For the Charlotte region’s residential real estate market, inventory continues to plummet while housing prices continue to go up. Bottom line? Homebuyers have fewer and more expensive options compared to last year.
“Inventory challenges were already an issue even before the pandemic, and they continue to persist. This means home prices in our market will likely continue to rise due to increased competition among buyers in a tight market,” 2020 Canopy Realtor Association/Canopy MLS President John Kindbom said.
Homes are also selling faster — on average, they go under contract in 36 days compared to 38 in July 2019. This is according to The Canopy Realtor Association’s data for the Charlotte region’s market, released on Tuesday.
Inventory: The data show that inventory is down nearly 50 percent from last year. In July 2020, 5,580 homes were for sale; in July 2019 there were 10,629.
This isn’t too far from what agents predicted might happen this summer, though.
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Cost: List price is way up, about 16 percent, and sales price — the amount buyers actually paid — rose, too. The median sales price ($285,000) and the average sales price ($344,991) rose 7.5 percent and 10.6 percent, compared to this time last year.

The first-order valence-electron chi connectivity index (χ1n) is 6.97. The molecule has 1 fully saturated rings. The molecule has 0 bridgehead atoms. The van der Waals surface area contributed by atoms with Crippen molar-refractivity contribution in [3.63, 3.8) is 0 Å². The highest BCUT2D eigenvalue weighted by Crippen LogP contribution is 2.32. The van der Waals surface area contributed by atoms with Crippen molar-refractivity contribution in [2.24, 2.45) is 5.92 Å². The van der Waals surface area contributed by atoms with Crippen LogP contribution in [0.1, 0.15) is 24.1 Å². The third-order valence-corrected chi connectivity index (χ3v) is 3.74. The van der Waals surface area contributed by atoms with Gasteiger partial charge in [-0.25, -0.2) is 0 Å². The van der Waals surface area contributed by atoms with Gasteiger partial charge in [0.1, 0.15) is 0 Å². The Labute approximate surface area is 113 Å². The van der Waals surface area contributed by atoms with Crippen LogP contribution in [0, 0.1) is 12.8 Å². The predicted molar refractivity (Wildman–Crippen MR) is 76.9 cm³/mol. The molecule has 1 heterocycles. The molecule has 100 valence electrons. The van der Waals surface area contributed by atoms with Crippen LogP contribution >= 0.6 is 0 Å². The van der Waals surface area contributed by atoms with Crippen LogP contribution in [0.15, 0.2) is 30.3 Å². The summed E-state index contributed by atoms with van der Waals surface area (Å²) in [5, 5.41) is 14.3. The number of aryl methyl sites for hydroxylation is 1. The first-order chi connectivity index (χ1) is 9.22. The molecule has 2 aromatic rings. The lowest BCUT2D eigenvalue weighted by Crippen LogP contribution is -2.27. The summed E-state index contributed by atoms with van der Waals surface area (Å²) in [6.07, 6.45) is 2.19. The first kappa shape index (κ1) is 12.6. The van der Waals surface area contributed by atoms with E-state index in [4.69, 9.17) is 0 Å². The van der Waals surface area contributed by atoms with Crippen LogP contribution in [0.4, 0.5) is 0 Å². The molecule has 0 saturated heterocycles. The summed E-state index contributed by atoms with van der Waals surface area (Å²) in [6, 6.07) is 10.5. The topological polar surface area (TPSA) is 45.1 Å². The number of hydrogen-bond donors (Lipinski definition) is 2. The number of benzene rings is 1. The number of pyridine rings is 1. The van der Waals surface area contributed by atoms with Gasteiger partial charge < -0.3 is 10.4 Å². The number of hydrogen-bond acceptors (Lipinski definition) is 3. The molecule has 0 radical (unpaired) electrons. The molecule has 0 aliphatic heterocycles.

List, median, and average sales prices are all slightly up (about 0.2 percent) from last month. And there’s a good chance we continue to see a steady increase month over month.
Mortgage rates: It’s a seller’s market right now, but that doesn’t mean it’s a bad time to buy.
You’ve probably heard by now that mortgage interest rates have reached “historic lows” — with some conventional 30-year fixed-rate loans now under 3 percent — which of course brings down the cost of monthly payments. Despite having fewer, more expensive options, these low rates are likely what’s motivating people to buy right now.
Suburbs are in, Uptown is out: Pending sales in desirable exurbs of Alexander and Cleveland Counties more than doubled this July compared to 2019. Same goes for Davidson, which is located within Mecklenburg County.
Meanwhile, Uptown has had a year-to-date slump with 16.7 percent drop in average home sale price and fewer sales than 2019. July was a better month than others, though, with an increase in new listings and pending sales.
Zoom out: Charlotte is more expensive to live in than other areas in North Carolina, like the Triangle area, for example. MLS data shows homes there (Raleigh, Durham, Chapel Hill) sold for $339,323, on average, in July — $5,000 less than in Charlotte.
But the Queen City is still less expensive than other big cities. In the Washington, D.C. area, for instance, the median home price for July was $530,000, close to double Charlotte’s median sales price of $285,000. Homes in D.C. are also getting snatched up quicker, with an average of only eight days on the market.
Charlotte, the Triangle, and D.C. are all following the same general trends, though: inventory down, housing cost up.
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